Armenia has declared martial law and ordered its military to mobilise after a major flare-up in violence with Azerbaijan over the disputed Nagorno-Karabakh region.
Heavy fighting between the two arch-foes broke out on Sunday, with both sides blaming each other for the escalation that led to reports of casualties.
Armenia accused neighbouring Azerbaijan of attacking civilian settlements in Nagorno-Karabakh – which is internationally recognised as part of Azerbaijan but is controlled by Armenian forces – including the main city of Stepanakert.
Armenia’s defence ministry said its forces downed two Azerbaijani helicopters and three drones in response to an attack it said began at 04:10 GMT.
But Azerbaijan’s defence ministry said it launched a “counter offensive to suppress Armenia’s combat activity and ensure the safety of the population”, using tanks, artillery missiles, combat aviation and drones.
The ministry said an Azerbaijani helicopter had been downed but its crew had survived.
“There are reports of dead and wounded among civilians and military servicemen,” the spokesman for the Azerbaijani presidency, Hikmet Hajiyev, said in a statement.
In a statement on Facebook, Armenian Prime Minister Nikol Pashinyan said “the government has decided to declare martial law and a total mobilisation”, telling citizens to “get ready to defend our sacred homeland”.
Azerbaijani President Ilham Aliyev, meanwhile, said in a televised address to the nation that “there are losses among the Azerbaijani forces and the civilian population as a result of the Armenian bombardment”.
He warned that those using intimidation tactics against his country would regret it, adding that Azerbaijan defends its lands and Nagorno-Karabakh belongs to it.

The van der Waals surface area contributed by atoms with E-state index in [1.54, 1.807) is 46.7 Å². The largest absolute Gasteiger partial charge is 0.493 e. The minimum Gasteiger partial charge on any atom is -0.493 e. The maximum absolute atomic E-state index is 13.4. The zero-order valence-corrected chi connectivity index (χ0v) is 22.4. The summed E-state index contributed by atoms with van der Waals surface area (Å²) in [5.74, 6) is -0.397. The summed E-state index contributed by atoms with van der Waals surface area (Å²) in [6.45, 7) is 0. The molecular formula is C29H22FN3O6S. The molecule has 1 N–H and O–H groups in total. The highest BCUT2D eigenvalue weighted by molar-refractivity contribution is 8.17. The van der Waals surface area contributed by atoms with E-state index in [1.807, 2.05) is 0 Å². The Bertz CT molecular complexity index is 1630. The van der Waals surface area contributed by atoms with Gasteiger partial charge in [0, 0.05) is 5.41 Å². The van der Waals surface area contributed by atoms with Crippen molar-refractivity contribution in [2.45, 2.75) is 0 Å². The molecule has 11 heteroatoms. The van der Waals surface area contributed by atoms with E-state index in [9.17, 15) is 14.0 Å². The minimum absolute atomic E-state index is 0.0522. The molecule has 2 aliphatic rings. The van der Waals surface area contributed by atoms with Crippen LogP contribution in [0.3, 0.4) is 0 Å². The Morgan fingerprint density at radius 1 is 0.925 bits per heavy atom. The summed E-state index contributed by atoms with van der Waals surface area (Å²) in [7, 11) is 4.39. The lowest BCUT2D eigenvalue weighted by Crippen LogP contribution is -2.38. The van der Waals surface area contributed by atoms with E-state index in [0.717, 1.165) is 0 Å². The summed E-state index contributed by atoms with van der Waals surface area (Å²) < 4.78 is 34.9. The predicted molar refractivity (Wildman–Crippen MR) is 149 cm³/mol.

In Nagorno-Karabakh, where officials also declared martial law and ordered citizens to mobilise, ombudsman Artak Beglaryan said “there are civilian casualties” among the population in the region.
Separately, a spokesman for the Armenian defence ministry said an Armenian woman and child were killed in Nagorno-Karabakh.
Al Jazeera’s Robin Forestier-Walker, who has covered the long-running conflict extensively, described Sunday’s flare-up as “a very serious escalation”.
The worst fighting in years has raised the spectre of a new large-scale war between Azerbaijan and Armenia that have been locked for decades in a territorial dispute over Nagorno-Karabakh.
Ethnic Armenians in the region declared independence during a conflict that broke out as the Soviet Union collapsed in 1991. They seized Karabakh from Baku in the war, which killed 30,000 people.
Though a ceasefire was agreed in 1994, Azerbaijan and Armenia frequently accuse each other of attacks around Nagorno-Karabakh and along the separate Azerbaijan-Armenia frontier.
Talks to resolve the Nagorno-Karabakh dispute have been largely stalled since the ceasefire agreement.
The Minsk Group, which includes France, Russia and the United States, has worked to mediate the dispute, but the last big push for a peace deal collapsed in 2010.
Russia on Sunday called for an immediate ceasefire and the start of talks. “We are calling on the sides to immediately halt fire and begin talks to stabilise the situation,” its foreign ministry said.
Turkish presidential spokesman Ibrahim Kalin tweeted: “Armenia has violated the ceasefire by attacking civilian settlements … The international community must immediately say stop to this dangerous provocation.”
In July, heavy clashes along the two countries shared border – hundreds of kilometres from Nagorno-Karabakh – killed at least 17 troops from both sides.